Expression Question

What are ways to express...?

Other ways to say "thank you" in Japanese

Amelia Watson Amelia Watson (0) on 13/05/15

In English, we have several ways to express gratitude. Phrases like no problem, sure thing, you got it.

You don't have to give me several expressions in one answer, but if you know of any way besides ありがとうございます to express gratitude in Japanese, please share it as an answer.

An explanation of the type of situation would also be nice.




Sometimes coworkers say, "本当に助かります!" (honto ni tasukarimasu)

It means, "Wow, you really help(ed) me!"




In pretty informal work settings, you will also hear あざーす - aza-su. Just similar to the "good morning" question, it is a contraction of りがとうごいま - arigatou gozaimasu, taking the bold parts.



Nate Hill Nate Hill (2) on 03/06/15

Thanks for sharing, Wouter! I've always loved this one :)
We often use すみません when we want to show our gratitude. It is saying "I'm sorry you took the time for me (, thanks)". It can be considered to be a "lazy way" of saying thanks by some people, but it's very common especially in daily conversation with your coworkers, bosses, or people who are not so close to you.



Nate Hill Nate Hill (2) on 15/05/15

This one actually took me a while to realize after coming to Japan. I think I had even started using it before I realized I was really saying thanks to someone. Then it seemed strange because I wondered if I was apologizing to people. By the way, do you know where the word sumimasen comes from? What are it's origins?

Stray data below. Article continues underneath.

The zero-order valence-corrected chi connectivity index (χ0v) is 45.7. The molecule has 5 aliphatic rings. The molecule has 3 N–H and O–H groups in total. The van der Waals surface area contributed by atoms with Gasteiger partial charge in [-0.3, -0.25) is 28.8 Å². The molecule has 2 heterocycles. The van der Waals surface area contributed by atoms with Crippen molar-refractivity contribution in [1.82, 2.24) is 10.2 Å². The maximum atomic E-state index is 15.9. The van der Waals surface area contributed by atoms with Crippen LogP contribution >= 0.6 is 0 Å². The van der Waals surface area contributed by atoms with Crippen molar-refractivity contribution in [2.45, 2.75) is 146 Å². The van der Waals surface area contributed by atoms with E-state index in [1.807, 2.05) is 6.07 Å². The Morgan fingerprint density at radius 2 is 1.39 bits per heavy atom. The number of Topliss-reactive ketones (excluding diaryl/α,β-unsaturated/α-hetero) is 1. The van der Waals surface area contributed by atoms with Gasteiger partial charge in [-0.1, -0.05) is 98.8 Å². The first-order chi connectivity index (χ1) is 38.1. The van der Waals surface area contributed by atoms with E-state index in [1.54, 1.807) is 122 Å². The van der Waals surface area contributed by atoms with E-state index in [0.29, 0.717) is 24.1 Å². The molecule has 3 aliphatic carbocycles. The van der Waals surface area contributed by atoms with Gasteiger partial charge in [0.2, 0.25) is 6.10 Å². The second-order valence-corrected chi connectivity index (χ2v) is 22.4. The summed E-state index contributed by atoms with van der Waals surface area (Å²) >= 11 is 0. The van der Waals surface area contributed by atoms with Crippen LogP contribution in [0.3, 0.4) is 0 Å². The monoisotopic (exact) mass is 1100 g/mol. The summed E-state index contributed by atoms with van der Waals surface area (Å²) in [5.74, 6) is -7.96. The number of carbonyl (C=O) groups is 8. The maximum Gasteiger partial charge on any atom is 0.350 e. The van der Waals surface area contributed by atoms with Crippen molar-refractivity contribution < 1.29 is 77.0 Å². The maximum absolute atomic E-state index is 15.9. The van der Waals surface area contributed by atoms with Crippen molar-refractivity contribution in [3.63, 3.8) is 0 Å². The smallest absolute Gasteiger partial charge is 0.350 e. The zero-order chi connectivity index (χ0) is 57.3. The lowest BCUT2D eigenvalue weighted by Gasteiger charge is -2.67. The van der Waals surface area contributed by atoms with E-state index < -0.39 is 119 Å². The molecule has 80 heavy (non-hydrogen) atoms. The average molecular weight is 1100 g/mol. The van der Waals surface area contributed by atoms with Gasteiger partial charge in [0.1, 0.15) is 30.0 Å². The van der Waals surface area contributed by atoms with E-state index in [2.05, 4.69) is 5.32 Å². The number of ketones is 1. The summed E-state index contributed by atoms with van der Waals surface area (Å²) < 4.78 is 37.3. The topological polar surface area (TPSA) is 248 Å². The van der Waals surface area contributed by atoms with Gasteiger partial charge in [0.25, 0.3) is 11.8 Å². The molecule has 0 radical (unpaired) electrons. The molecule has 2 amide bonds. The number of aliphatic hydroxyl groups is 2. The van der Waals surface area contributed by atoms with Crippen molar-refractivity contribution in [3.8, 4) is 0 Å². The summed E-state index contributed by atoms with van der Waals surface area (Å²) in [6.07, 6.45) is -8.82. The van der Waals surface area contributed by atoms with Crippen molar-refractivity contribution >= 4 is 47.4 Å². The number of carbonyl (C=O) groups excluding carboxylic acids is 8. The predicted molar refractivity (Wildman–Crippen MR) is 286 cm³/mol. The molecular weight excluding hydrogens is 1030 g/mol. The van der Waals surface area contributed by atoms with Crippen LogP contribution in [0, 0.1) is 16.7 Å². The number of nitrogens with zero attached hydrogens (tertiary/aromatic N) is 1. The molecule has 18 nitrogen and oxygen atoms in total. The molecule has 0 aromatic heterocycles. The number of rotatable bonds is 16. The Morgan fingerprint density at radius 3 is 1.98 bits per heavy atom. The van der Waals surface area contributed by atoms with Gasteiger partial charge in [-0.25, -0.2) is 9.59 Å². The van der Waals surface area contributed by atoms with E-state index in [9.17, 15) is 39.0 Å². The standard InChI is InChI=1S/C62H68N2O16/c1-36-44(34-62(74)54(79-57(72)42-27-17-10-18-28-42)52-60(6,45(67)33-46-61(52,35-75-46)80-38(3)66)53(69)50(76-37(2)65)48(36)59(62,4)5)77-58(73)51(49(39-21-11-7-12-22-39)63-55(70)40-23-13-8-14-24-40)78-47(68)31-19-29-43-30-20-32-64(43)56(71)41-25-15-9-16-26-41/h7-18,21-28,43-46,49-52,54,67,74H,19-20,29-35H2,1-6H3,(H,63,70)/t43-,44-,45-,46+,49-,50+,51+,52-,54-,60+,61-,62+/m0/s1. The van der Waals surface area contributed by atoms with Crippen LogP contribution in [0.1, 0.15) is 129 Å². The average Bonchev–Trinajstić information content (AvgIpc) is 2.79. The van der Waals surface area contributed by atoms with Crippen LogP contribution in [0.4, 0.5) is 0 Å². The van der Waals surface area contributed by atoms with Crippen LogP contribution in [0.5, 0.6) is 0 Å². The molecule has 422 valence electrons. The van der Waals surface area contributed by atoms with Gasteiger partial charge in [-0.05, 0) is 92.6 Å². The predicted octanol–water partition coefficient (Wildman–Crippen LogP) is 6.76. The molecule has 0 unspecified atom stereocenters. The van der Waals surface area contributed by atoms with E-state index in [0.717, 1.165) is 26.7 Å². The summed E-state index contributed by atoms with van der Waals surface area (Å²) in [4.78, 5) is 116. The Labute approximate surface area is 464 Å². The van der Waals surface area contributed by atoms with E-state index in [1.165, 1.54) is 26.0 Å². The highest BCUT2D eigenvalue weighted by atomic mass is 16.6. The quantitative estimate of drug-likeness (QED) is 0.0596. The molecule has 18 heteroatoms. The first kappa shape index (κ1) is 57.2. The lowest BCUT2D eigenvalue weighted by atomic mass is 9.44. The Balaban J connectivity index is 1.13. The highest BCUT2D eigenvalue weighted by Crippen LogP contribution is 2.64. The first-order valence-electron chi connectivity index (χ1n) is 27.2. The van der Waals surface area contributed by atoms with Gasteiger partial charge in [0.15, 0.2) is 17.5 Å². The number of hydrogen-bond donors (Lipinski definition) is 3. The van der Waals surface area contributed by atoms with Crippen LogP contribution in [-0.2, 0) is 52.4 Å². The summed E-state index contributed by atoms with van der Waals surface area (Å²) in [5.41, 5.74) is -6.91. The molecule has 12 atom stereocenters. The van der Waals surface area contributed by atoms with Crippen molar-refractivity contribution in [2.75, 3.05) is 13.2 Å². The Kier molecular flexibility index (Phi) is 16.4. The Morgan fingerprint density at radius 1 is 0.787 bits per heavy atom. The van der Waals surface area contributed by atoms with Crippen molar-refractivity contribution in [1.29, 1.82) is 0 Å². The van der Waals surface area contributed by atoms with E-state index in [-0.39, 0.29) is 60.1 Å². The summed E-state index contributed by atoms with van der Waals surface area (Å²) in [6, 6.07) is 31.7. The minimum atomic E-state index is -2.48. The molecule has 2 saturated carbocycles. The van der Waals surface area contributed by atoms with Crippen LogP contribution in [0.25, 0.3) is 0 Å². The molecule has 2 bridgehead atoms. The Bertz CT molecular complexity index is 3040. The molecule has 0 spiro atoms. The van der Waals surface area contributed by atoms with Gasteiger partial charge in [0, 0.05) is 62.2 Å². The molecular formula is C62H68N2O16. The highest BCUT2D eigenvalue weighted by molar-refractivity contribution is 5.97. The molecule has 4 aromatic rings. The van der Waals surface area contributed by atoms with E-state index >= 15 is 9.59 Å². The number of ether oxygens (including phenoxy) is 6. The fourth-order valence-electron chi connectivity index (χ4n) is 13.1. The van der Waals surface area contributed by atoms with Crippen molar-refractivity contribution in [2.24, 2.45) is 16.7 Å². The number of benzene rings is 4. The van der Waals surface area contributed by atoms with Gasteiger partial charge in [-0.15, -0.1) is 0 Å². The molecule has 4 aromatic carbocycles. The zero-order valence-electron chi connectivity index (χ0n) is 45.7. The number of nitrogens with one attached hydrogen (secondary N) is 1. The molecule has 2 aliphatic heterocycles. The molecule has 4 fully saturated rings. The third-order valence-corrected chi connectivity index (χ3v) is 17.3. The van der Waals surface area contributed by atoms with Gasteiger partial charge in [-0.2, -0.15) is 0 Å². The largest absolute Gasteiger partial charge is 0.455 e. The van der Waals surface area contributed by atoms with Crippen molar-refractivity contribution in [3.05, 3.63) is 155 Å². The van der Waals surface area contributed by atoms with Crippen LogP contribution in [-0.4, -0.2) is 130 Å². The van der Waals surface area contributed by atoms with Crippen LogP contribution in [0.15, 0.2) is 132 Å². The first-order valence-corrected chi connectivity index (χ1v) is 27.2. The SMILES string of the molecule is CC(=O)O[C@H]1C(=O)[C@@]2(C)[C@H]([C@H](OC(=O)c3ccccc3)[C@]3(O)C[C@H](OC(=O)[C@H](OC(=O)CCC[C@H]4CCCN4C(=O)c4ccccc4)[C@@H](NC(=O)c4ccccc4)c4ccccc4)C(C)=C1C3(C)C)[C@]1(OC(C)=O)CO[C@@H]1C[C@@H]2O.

Misako Yoke Misako Yoke (1) on 16/05/15

Yes, sometimes ごめんなさい contains meaning of ありがとう - complicated, isn't it?! But I think a lot of us dislike causing trouble to others; so if someone makes an effort just for us, we tend to feel bad. Well, at least I was brought up "never cause annoyance to other people" principal - I used to feel "oh, I don't deserve it" automatically when someone did me a favor. It faded somehow - yay, aging! (but I digress) “sumimasen” is the negative verb form of sumu- 済む or 澄む, (done, or cleared). So it expresses the feeling of inadequacy or unsettling. The etymology of the word is from Edo era: すまぬ/すまない(which became すみません later)was mostly used for money transaction at the time. 済む means "pay in fully", its negative form 済まぬ means "I haven't paid fully yet". And then, the word すみません became an expression for apologize and being used in this modern era. Language is fun! (complicated, but fun)

Nate Hill Nate Hill (2) on 16/05/15

Wow! That's amazing. I had never thought of looking into it before now. Glad I asked! Thanks :-) I mean, sumimasen ;)

Your Answer